Accessibility at concerts

Lack of Accessibility at Concerts is a Problem

“‘We’re accessible; we have an elevator,’ but then the question is, ‘Can I get to the elevator?'”

In this revealing article in Denver’s Westword publication, hip-hop artist Kalyn Heffernan details the struggles she and her friends face attending concerts and performing as a person with disabilities. Kalyn was born with osteogenesis imperfecta, a congenital bone disorder characterized by brittles bones. As a result, Kalyn is three feet six inches tall and gets around in an electric wheelchair. Accessibility at concerts is incredibly important to her.

Concert venues are not the safest places for people with disabilities. In crowded spaces, Kalyn faces particular risks. She is far more susceptible to broken bones, and it’s important for her to be able to navigate easily. Her biggest issue is getting noticed by others in her vicinity because of her small stature. Improved accessibility at concerts would significantly advance the safety of people with disabilities, like Kalyn.

In addition to improved safety, accessibility would also ensure a better viewing experience for people with disabilities. Often, venues do not have a sectioned off area or viewing platform for wheelchair users or others with spatial needs. This means people with disabilities often find themselves in the back of the room with a worse view of the stage, cut off from a social experience.

Granted, viewing platforms are not the perfect solution to the problem of accessibility at concerts. For example, they still isolate people with disabilities from the rest of crowd. However, they offer a clear line of sight and increase safety for people with disabilities. Although they’re not the best solution, viewing platforms are a building block.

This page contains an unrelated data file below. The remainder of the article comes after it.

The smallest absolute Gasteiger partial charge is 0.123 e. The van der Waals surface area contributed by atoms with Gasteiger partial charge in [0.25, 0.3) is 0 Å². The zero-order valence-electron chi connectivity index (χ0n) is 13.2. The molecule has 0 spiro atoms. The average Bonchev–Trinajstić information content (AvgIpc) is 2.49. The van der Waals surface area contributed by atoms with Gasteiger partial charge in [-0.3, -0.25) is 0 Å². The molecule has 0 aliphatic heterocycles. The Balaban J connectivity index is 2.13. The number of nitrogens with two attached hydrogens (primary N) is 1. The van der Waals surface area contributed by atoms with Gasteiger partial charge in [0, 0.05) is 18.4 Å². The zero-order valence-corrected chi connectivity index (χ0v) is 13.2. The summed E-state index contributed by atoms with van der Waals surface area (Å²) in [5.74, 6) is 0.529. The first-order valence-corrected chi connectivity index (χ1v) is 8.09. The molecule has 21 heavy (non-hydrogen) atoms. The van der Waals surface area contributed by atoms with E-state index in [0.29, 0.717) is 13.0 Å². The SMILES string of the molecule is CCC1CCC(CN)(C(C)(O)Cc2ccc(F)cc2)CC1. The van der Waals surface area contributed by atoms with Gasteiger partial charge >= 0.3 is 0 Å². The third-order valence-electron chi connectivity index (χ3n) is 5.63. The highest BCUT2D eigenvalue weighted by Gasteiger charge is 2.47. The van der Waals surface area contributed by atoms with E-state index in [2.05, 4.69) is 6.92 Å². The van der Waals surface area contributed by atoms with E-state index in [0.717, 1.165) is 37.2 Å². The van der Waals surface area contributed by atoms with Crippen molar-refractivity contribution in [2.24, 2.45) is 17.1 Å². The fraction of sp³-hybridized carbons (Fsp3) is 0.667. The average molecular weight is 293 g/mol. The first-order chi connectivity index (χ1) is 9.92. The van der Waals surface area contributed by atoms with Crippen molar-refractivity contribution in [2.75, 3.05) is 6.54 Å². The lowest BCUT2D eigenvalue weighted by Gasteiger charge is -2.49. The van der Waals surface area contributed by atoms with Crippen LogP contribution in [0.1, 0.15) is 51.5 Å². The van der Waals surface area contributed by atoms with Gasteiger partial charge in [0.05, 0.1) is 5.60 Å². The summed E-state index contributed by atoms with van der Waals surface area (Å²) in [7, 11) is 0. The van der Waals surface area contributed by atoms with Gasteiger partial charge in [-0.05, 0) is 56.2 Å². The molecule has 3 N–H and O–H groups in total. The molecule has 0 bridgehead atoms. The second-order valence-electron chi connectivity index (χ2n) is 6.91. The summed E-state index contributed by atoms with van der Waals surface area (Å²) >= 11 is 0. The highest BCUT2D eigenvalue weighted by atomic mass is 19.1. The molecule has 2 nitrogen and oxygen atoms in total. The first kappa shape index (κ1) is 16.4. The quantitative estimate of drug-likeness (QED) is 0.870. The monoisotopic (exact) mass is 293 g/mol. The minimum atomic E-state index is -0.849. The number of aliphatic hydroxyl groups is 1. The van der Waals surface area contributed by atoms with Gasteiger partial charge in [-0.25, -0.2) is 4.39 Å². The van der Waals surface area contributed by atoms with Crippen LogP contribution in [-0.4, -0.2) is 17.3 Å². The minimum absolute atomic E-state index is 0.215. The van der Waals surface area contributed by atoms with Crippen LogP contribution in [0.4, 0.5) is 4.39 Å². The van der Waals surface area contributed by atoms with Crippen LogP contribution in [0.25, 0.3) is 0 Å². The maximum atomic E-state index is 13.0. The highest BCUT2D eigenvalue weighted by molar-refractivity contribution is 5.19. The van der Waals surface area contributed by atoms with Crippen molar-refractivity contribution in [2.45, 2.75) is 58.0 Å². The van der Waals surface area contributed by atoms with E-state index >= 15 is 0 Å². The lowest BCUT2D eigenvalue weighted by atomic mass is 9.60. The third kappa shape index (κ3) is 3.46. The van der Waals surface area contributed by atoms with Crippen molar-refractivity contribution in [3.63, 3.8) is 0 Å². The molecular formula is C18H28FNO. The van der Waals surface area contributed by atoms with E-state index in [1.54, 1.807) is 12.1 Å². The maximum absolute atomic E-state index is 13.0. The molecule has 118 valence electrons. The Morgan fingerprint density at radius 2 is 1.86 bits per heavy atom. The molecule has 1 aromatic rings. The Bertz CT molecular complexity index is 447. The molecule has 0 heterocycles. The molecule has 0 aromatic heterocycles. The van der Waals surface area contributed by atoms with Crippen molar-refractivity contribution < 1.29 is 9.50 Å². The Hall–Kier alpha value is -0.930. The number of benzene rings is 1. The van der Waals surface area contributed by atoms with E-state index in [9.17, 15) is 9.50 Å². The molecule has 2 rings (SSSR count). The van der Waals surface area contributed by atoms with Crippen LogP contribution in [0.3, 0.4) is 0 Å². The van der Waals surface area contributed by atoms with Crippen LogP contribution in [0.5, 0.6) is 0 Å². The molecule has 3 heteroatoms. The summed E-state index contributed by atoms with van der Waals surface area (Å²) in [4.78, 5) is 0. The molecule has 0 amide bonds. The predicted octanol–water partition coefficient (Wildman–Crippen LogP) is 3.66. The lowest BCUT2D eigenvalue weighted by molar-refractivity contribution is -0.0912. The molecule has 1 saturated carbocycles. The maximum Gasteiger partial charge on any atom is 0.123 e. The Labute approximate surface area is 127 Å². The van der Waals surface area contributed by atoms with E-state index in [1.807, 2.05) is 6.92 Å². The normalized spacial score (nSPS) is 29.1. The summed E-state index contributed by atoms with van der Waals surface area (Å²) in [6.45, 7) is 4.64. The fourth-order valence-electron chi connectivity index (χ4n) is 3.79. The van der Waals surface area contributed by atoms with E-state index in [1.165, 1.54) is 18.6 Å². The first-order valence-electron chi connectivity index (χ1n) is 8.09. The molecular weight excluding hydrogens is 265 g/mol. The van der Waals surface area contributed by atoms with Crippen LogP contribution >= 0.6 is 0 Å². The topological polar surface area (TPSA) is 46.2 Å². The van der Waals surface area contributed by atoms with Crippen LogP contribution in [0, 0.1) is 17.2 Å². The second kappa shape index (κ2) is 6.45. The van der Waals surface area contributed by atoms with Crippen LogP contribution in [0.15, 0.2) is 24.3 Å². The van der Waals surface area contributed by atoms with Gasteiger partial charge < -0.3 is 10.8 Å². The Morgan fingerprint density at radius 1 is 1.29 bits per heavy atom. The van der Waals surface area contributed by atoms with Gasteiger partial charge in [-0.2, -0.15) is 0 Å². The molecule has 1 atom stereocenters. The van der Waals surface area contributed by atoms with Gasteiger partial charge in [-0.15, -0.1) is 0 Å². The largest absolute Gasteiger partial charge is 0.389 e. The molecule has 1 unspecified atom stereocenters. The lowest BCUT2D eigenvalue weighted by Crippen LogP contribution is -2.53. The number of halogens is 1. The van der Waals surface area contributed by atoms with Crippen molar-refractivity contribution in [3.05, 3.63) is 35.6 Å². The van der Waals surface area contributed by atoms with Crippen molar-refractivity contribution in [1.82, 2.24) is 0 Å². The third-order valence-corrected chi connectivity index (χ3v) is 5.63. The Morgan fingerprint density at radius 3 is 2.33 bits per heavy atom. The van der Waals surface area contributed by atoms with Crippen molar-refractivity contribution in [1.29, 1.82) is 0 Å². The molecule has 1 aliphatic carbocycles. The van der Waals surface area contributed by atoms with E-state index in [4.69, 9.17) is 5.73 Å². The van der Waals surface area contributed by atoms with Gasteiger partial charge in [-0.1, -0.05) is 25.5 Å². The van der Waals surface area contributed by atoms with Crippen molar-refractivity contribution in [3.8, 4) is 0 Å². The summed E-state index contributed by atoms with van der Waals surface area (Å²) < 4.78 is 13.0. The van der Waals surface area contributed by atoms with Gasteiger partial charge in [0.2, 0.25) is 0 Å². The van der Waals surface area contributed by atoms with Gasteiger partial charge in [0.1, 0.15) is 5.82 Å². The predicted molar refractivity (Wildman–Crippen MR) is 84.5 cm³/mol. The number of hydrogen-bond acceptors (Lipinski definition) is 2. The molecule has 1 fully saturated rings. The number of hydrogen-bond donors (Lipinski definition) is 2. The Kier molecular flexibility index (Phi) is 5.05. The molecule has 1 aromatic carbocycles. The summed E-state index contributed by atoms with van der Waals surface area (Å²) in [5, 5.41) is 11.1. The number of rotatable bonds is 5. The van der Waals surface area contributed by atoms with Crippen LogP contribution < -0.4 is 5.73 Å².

Despite the obstacles she faces at venues, Kalyn has a positive outlook. Her passion for music will always outweigh the hassle a night seeing music presents. In the meantime, Kalyn and her friends have plenty of ideas how concert halls could improve their accessibility.

What Are Your Thoughts on Accessibility At Concerts?

In the comments section below, let us know your thoughts and experiences with venue accessibility at concerts. How would you improve the safety and accessibility of concert halls? What types of accessibility features have worked for you? What’s important for you to know about a facility before attending a concert?

Click the link below to read Kalyn’s full discussion with Westword about venue accessibility.

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Josh Appel
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